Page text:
Which Dogs Need Raincoats?

Dog raincoats provide more than just fashion; some dogs benefit from extra protection from inclement weather.

0

A dog raincoat keeps your dog warm in cold, wet weather. If your dog is one of a single-coated breeds (such as Boxers, Dalmatians, Whippets, and Maltese), she lacks the insulating undercoat that helps maintain a comfortable body temperature when it’s cold out, and would benefit from a raincoat. Dogs with double coats (such as Labrador and Golden Retrievers, German Shepherds, and Siberian Huskies) have built-in under-layers to keep them warm, even when their outer coats are wet.

Breeds that might need a dog raincoat

It’s not just a dog’s natural coat that determines whether or not a dog raincoat might be necessary. It can be harder for toy breeds (such as Yorkshire Terriers and Chihuahuas) and short-coated breeds often known for being lean and/or muscular to generate enough heat to stay warm in cold or wet weather. Breeds such as the Whippets, Greyhounds, and the “bully” breeds (including American Pit Bull Terriers and American Staffordshire Terriers) can easily get chilled in damp weather, especially when not engaged in vigorous athletic activity.

Young puppies can also have a harder time staying warm in wet weather. Older dogs living with arthritic joints are more likely to be uncomfortable when cold, and any dog with a compromised immune system is more at risk of illness when exposed to prolonged wet weather.

Benefits of raincoats for short dogs

For short-legged breeds, well-designed dog raincoats offer another advantage: They help keep the undercarriage dry and clean! “Shorties” such as Dachshunds, Corgis, Bassett Hounds and French Bulldogs often have legs so short that their bellies easily come in contact with wet grass. Plus, since their legs don’t come with mud flaps, a brisk romp or walk in the rain can send mud and potentially contaminated runoff splashing up on their undersides. A raincoat that covers the chest and belly will help keep your short-legged friend clean and dry.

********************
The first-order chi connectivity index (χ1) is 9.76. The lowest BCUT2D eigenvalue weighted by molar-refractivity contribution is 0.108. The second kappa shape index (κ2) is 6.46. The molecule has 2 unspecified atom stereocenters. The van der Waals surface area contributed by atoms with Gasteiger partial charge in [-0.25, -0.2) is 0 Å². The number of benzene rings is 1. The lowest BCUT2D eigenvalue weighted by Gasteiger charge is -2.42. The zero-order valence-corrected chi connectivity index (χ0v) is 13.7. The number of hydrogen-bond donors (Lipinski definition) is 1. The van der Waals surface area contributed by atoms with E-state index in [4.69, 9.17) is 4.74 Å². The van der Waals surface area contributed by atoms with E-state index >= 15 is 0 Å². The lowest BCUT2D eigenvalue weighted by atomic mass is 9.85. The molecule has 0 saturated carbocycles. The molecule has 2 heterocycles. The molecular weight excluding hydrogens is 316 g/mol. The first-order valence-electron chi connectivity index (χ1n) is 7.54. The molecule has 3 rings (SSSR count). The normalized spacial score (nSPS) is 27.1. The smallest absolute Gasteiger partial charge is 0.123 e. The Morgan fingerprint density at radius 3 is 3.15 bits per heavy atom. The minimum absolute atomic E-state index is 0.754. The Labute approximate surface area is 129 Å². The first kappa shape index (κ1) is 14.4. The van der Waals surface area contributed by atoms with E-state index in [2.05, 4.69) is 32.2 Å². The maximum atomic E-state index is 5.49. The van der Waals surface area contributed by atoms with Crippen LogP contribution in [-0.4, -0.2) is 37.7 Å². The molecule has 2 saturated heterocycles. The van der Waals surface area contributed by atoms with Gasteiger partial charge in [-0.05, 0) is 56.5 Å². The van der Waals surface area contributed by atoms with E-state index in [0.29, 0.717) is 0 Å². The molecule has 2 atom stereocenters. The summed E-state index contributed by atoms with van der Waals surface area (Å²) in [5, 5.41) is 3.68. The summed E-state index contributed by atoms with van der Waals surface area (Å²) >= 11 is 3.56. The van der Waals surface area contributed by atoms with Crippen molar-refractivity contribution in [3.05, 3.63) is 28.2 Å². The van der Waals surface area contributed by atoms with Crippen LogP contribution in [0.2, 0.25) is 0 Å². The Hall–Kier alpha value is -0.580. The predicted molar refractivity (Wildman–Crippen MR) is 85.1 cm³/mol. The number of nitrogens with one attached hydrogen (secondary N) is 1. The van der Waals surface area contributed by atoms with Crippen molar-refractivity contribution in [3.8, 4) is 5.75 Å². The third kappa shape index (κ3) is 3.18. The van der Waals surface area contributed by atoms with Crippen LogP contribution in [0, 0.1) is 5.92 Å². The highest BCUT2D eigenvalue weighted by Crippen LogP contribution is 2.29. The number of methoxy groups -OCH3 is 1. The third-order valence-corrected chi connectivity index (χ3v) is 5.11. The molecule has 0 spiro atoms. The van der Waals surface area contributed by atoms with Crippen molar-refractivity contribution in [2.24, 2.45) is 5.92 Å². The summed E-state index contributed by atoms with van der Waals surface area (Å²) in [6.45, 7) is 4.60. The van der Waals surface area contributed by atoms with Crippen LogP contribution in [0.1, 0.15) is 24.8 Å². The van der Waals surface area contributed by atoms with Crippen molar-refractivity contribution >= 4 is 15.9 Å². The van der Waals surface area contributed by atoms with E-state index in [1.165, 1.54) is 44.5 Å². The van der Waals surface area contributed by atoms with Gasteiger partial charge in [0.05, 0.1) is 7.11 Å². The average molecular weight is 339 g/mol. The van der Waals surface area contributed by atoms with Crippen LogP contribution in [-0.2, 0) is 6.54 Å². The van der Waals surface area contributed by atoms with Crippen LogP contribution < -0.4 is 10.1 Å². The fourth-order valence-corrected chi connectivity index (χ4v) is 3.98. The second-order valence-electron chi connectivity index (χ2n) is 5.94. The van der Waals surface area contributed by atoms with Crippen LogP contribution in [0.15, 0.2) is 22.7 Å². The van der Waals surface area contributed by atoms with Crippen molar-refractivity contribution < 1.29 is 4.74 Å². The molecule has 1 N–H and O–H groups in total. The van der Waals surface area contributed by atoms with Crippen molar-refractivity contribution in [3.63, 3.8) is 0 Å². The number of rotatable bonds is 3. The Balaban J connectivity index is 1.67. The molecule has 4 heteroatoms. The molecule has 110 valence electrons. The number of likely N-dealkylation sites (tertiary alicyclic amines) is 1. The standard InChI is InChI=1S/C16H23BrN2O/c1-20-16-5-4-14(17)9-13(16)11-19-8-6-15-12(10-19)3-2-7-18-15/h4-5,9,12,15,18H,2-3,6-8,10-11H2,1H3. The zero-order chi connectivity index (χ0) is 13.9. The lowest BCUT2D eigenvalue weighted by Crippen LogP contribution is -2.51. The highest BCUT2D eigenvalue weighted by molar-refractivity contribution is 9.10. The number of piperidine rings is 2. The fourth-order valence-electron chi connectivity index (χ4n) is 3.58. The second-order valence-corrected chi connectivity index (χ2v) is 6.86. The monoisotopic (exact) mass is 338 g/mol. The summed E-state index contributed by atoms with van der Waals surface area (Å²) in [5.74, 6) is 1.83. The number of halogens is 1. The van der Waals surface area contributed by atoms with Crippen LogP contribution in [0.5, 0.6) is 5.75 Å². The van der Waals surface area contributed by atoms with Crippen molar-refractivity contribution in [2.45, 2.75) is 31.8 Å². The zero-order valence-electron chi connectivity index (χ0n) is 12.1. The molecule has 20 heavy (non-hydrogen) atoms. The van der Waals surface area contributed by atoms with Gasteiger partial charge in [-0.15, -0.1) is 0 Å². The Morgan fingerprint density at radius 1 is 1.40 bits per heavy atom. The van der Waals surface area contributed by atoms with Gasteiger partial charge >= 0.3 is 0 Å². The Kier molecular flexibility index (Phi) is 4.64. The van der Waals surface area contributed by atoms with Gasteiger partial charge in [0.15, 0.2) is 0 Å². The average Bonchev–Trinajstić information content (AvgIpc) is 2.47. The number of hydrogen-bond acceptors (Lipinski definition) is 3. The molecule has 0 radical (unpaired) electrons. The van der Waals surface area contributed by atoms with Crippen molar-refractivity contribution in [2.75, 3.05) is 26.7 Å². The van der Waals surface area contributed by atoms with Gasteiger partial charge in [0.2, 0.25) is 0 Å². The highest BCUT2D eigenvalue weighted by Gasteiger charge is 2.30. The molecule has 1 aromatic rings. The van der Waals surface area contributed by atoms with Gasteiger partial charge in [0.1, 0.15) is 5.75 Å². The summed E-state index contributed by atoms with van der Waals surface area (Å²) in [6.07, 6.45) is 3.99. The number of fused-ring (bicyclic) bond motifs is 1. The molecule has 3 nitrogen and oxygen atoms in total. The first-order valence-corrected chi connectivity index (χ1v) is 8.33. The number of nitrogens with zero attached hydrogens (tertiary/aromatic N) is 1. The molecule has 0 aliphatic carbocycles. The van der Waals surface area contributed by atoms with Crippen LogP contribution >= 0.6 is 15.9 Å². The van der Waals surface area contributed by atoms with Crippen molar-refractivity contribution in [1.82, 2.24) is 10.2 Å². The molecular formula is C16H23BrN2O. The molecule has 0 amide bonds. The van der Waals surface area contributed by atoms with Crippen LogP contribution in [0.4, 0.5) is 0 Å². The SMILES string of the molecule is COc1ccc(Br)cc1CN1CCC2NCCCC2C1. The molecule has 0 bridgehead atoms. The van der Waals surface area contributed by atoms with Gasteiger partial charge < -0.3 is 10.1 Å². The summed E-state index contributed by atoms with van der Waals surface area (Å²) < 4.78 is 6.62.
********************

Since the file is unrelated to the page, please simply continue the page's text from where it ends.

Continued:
What to look for in a dog raincoat

When it comes to picking the right raincoat, one size definitely does not fit all. Here are some things to consider:

  • Do you need to keep your dog dry, or warm and dry? Dog raincoats are available with and without an insulating layer.
  • Water-resistant or water-repellent? Water-resistant fabrics can resist water to some degree, but not entirely. If worn in rain long enough, or in heavy rain, water will soak through. Water-repellant fabrics are typically treated with a coating designed to repel water, making them less penetrable by rain.
  • Does the raincoat perform as expected? We recommend carefully reading product reviews if not making a purchase based on first-hand knowledge or a trusted referral.
  • Look for a raincoat that comes in a wide range of sizes to help ensure a proper fit. A well-fitting raincoat should not restrict your dog’s movement or impede her vision. Hoods are generally more decorative than they are functional. Straps should be wide (so they’re less likely to move around) and not rest in your dog’s “armpits” where they’d be more likely to chafe – especially if water leaks in and the dog is damp.
  • “City dogs” on short potty walks have different needs than “country dogs,” who might be more likely to wear the raincoat while romping through wide-open spaces. For the latter, we recommend looking for a raincoat made from a durable material, such as rip-stop nylon.
  • Does the raincoat easily accommodate a leash or, if necessary, a harness, without compromising the coat’s ability to keep the dog dry?
  • How does the raincoat go on the dog? Some styles feature leg holes the dog steps into versus draping over the dog. Fearful dogs, or dogs unfamiliar with wearing clothes, may find it harder to cooperate with leg holes.
  • Dog raincoats secured by Velcro-type closures or quick-release buckles are easier to work with than zippers or snaps — especially on an excited dog waiting for a walk.
  • When asking your dog to wear anything other than their natural coat, a little training can help ensure a positive experience.

When rain is in the forecast, a raincoat can help keep your pup happy, healthy and ready for outdoor adventures— be it around the block, through the park, or on the trails!

LEAVE A REPLY

Please enter your comment!
Please enter your name here